2018-04-19 / Views

When, and if, we should ‘clean up’ letters to editor

We’re thankful for the steady stream of letters to the editor this week, and in weeks past. We consider it part of a healthy dialog for the Leelanau Peninsula.

At the risk of opening up a can of worms, though, we have an ethical and procedural question to ask of readers.

Should we do anything to “clean up” letters that come in with grammar and spelling mistakes?

Lord knows we’ve had a few of those. Perhaps we’re better at finding the mistakes of others rather than our own.

But it’s tempting when we do find a misspelled word, especially in hand-written letters that lack the sometimes double-edged effect of spell check, to correct it.

Our unwritten policy has been simple, and maybe no change is needed. If somebody is writing a letter to thank their postal carrier for going the extra mile to deliver the mail, we’ll look for and correct errors without changing the context.

If the author wants to express an opinion on politics local or national, then the letter runs as provided. Likewise, if the intent is to call out a local official. In those cases, the ability of a letter writer to articulate with properly spelled words and full sentences becomes part of presentation.

Of course, letters have to adhere to the 300-word maximum limit. “Thank you” letters can be up to 100 words.

Does that sound fair? Unfair?

We’d like to know your thoughts. Email editor@leelanaunews.com, or talk to one of our staff writers.

And thanks for reading.

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No, let spelling and grammar

No, let spelling and grammar speak for the writer.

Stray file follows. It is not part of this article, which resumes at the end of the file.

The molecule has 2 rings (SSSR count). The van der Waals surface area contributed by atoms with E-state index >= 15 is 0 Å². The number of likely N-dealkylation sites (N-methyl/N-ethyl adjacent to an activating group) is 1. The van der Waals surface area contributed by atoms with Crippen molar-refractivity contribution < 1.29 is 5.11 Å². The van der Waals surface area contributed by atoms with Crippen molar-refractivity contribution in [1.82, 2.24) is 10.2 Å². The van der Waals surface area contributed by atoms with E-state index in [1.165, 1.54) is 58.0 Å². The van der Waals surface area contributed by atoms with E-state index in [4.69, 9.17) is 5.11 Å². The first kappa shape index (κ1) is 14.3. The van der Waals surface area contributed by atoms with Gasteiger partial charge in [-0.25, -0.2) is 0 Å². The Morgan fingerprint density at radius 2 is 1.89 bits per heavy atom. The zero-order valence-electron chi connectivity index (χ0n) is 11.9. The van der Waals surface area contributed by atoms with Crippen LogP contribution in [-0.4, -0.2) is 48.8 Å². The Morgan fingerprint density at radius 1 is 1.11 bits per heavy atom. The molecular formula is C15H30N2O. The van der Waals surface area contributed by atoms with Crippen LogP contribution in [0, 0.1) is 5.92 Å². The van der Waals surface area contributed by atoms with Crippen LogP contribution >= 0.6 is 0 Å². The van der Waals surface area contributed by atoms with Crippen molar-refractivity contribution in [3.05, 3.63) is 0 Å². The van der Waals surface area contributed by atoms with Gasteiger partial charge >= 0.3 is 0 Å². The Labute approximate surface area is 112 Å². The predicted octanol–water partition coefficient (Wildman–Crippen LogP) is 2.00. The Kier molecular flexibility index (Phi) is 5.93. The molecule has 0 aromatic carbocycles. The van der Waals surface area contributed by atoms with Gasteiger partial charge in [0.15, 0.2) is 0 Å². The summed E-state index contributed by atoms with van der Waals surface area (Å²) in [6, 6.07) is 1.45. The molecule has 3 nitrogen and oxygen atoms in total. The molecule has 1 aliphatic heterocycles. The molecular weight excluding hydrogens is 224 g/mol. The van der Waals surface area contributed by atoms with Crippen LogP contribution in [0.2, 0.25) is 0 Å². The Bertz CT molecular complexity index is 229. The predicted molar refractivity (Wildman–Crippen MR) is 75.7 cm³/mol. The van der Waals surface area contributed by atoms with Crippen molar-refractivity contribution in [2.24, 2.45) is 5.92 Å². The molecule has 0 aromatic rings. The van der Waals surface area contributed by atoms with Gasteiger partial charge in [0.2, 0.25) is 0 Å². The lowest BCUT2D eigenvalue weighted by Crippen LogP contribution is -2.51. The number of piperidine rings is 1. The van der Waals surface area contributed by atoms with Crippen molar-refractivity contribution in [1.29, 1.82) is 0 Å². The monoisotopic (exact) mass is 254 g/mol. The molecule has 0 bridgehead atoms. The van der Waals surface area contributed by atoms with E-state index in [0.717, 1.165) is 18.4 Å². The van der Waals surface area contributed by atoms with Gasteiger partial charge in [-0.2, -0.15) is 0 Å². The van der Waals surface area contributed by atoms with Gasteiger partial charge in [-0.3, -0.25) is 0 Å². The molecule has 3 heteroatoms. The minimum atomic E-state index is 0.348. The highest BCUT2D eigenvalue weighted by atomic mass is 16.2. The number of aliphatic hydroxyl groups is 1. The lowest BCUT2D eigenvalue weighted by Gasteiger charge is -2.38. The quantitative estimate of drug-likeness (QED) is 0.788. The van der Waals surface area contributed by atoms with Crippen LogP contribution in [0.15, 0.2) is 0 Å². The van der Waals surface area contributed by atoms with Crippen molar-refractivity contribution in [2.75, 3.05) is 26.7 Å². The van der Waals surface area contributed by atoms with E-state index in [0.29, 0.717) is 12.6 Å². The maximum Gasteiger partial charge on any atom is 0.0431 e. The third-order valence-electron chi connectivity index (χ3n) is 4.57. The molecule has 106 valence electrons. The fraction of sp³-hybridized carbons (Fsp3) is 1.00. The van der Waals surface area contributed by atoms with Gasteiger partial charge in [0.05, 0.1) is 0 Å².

I once read that the third

I once read that the third greatest force on Earth; beyond gravity and love, is the compulsion to edit other people's writing. I am guilty of that myself. That said, it's 2018. There are dozens of check systems available to correct our own errors; spellcheck, online dictionaries, etc. We should assume that if someone is moved to write a message that will be read by thousands, that they will also have taken the care to address grammatical or spelling errors. When they have not, it lends the reader an inside look at the mind that the "viewpoint" is rising from. Unless the writer does catch their mistake and asks you to fix it before printing, your auto-correcting would be like the DMV photo shopping a driver's license picture because our hair is a mess. I would say you should bleep out profanity but let the rest of the message stand as is. It's a part of the true signature of the writer.

I’m of the opinion, as long

I’m of the opinion, as long as the content is not changed you should be allowed the leeway to “clean up the letter.” After all you guys are the professionals, we are mere layman. Thank you for allowing us to express our views.